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Upcoming Lectures in January

By Lauren Saulino
Posted on 21 January 2015 | 2:38 pm — 

“Sacred Houses in Early Iron Age Greece?” 
Event Details: Thursday, January 22.  7:00pm, Simons 309
Speaker: Alexander Ainian, University of Thessaly
Sponsored by: Archaeological Institute of America, Charleston Society

About Alexander Mazarakis Ainian

Alexander Mazarakis Ainian is Professor of Classical Archaeology with the University of Thessaly in Greece.  He studied History of Art and Archaology at the Université Libre de Bruxelles”, Belgium (1980-1983, degree conferred with “Grande Distinction”) and continued his postgraduate studies at University College London with a grant from the Alexander Onassis Benefit Foundation, obtaining his Ph.D. in 1987, under the supervision of Professor J.N. Coldstream.  Since 2009 he has been the President of the Scientific Committee of the University of Thessaly Publications and a Member of the Board for the Management of the Assets of the University. He has been the Scientific Director of several major European Union Research Programs as well as personal research programs and several other scientific projects.  He has directed the excavations at Skala Oropou in northern Attica (and Early Iron Age metalworking site), at the ancient capital of Kythnos (Archaic-Hellenistic sanctuary), at Soros in Thessaly (Late Archaic-Classical sanctuary of Apollo at ancient Amphanai or Pagasai).  Professor Ainian’s areas of specialization are the archaeology and architecture of Early Iron Age and Archaic Greece, and Homeric Archaeology, as well as ancient Greek religion and sanctuaries of the Geometric through the Classical periods. In recent years he has also specialized in underwater archaeology.  Professor Ainian is a 2014/2015 Kress Lecturer for the AIA.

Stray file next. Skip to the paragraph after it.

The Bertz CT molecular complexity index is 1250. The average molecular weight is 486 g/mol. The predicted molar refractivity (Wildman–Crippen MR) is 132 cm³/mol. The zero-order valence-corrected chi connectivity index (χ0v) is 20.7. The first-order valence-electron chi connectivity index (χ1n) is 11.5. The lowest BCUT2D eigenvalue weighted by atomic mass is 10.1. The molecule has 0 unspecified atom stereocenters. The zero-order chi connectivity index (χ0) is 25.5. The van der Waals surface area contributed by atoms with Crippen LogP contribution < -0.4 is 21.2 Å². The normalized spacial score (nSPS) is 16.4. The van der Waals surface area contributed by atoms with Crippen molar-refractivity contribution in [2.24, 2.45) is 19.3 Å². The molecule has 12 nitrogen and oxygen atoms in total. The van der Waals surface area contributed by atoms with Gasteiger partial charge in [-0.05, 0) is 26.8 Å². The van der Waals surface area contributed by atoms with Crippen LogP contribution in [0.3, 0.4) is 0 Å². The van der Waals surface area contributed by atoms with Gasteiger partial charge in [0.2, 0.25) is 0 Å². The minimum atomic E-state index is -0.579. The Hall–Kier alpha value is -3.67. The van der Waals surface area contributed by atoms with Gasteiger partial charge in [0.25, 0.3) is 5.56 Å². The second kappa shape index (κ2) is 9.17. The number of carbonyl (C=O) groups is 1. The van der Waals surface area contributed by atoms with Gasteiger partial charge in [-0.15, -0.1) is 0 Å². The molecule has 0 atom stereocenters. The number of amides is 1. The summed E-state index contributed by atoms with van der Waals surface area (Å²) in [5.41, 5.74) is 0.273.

“Charleston’s First Battery Sea Wall, 1768 – 1769”
Event Details: Tuesday, January 27.  6:00pm, Charleston Public Library Auditorium
Speaker: Nic Butler
Sponsored by: Charleston County Public Library

About the Lecture
A few years before the outbreak of the American Revolution, the S.C. legislature funded a large-scale project to erect a half-mile long brick wall around the fortifications at White Point. Designed to keep out the waters of the Ashley and Cooper rivers, this massive work set the stage for the current stone “battery” seawall that was built in the early 1800s. Although it was superseded, the first wall may not be gone. Join CCPL’s historian, Dr. Nic Butler, for an illustrated review of the wall’s history and the clues to its present location.

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